“His first words to me were, ‘What an ugly watch you’re wearing’. And I thought, ‘Who is this incredibly rude guy?’,” recalls Her Excellency Madame Evelyne Genta. “I thought there was nothing wrong with my watch, but he started telling me the lugs were wrong, that it was not perfectly balanced. In the end, I was so annoyed that I took off my watch and put it in my pocket.”
As has happened to so many watches the world over, that watch entered the laundry never to work again. After word reached “the mad Swiss guy” — Gérald Genta — he sent a replacement watch which was promptly and indignantly returned. Despite the fractious nature of their introduction, the pair soon began working together, he bringing a genius for design, she a head for figures.
“He thought that if you didn’t deserve his watches, didn’t understand them well enough, then you shouldn’t have them. Whereas I knew we had about 200 workers to pay. It worked really well, I never interfered with his designing because he had the vision and little by little he let me take over the commercial side and we became a team.”
The couple spent the next two decades travelling the world, visiting monied clients and promoting the brand on trips that would often inspire his designs.
“I remember so often being in Saudi palaces with him,” says Mme Genta. “I’d come out and say, ‘My god, that was an incredible palace’. He’d say, ‘Did you notice the side of the windows?’ And you could be sure I hadn’t even seen the windows. But there would be a detail in it and these details, whether in nature or in architecture, would come out in his designs.”
Before the eponymous brand was founded in 1969, Gérald Genta had been a freelance designer before such a thing existed in the watch industry. He was responsible for Universal Geneve’s Polerouter in the mid-Fifties before a spell behind a desk at Omega working under the brand’s head of creation Pierre Moinat in Bien and developing a number of Constellation and Seamaster designs.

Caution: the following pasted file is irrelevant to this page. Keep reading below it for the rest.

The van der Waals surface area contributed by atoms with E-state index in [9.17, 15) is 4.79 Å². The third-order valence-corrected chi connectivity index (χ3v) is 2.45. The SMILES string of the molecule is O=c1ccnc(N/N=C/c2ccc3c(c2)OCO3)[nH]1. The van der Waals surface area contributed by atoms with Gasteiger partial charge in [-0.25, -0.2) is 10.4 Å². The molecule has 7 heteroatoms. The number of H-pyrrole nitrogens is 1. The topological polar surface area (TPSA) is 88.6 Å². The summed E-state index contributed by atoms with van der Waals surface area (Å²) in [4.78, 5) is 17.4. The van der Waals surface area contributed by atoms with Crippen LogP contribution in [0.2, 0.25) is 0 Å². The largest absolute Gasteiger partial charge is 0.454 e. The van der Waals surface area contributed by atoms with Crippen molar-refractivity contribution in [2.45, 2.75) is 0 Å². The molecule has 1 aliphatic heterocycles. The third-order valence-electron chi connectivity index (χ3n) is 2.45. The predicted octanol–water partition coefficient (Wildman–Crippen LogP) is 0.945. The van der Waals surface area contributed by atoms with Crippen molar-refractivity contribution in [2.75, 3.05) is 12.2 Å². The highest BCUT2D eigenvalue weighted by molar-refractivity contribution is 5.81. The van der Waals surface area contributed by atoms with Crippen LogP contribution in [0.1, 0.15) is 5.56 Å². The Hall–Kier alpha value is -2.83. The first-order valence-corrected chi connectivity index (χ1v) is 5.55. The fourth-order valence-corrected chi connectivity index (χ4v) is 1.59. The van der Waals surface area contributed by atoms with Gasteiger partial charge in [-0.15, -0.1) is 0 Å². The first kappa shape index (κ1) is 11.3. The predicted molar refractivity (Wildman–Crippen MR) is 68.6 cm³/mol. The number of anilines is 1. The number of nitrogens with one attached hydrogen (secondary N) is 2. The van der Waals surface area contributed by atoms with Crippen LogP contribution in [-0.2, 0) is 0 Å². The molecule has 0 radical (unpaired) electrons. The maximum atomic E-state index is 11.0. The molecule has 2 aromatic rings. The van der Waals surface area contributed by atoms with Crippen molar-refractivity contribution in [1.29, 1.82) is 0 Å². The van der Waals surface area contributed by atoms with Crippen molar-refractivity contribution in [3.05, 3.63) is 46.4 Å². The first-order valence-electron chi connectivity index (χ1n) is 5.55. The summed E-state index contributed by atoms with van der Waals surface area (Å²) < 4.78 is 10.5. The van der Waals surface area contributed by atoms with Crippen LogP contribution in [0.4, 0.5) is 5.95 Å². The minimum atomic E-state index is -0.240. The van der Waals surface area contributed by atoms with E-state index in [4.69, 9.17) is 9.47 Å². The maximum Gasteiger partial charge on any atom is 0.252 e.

“From what he told me it was CHF10 [per design],” explains Mme Genta, now Ambassador of Monaco to the UK. “He used to take his car and go to Le Chaux-des-Fonds or Bien or Le Brassus. And he said the people opened a little window and asked what he had and they would choose five, six, 10 or 20 designs and he would come home when he had CHF1,000. That is why you have Genta designs everywhere; Corum had some, Piaget had some, they are everywhere. In those days there was no ‘design’ of watches, watches were either round or square.”
After launching his own eponymous brand in 1969, Genta’s watch designs became far more extravagant than those he created for other brands. He experimented with colour, form and materials. He made the first bronze watch, the Gefica; he used serrated case bands, stepped bezels and beaded crowns and delved into complications, specialising in striking watches. In 1994, his Grande Sonnerie became one of the most complicated watches in the world.
Mme Genta admits that at least part of that was her late husband’s Italian heritage coming to the fore without the constraints of working to a brief, but that his demanding clients also kept him moving ever onwards.
“What you see now are the flamboyant pieces. We had normal watches which we sold normally, but we also had some very high-end clients who always needed something different. He became a prototype manufacturer. That’s why there’s this wealth of design, because every time we would go and see a client they wanted something newer, better, more complicated,” she says.
“In a way, he was pushed by the clients to always go one step further and because he was such a genius he could always go one step further. That’s how we got to the Grand Sonnerie, Repetition Minutes, Westminster Carillon. He was pushed all that way.”
During the Seventies, between developing his own commercial brand and making prototype überwatches for sheiks and crown princes, Genta somehow found time to continue working with Switzerland’s finest. His output during this time — steel watches with integrated bracelets we’d now call sports luxe, such as the IWC Ingenieur XL, Patek Philippe Nautilus and Audemars Piguet Royal Oak — is instantly recognisable and also the work he is best remembered for.
“It started with the Royal Oak. The brief was simple — ‘the most expensive sports watch in the world’. That was it, nothing else,” she says. “And a few years later, the brief from Mr Stern was ‘make me a Royal Oak’, but obviously very different.”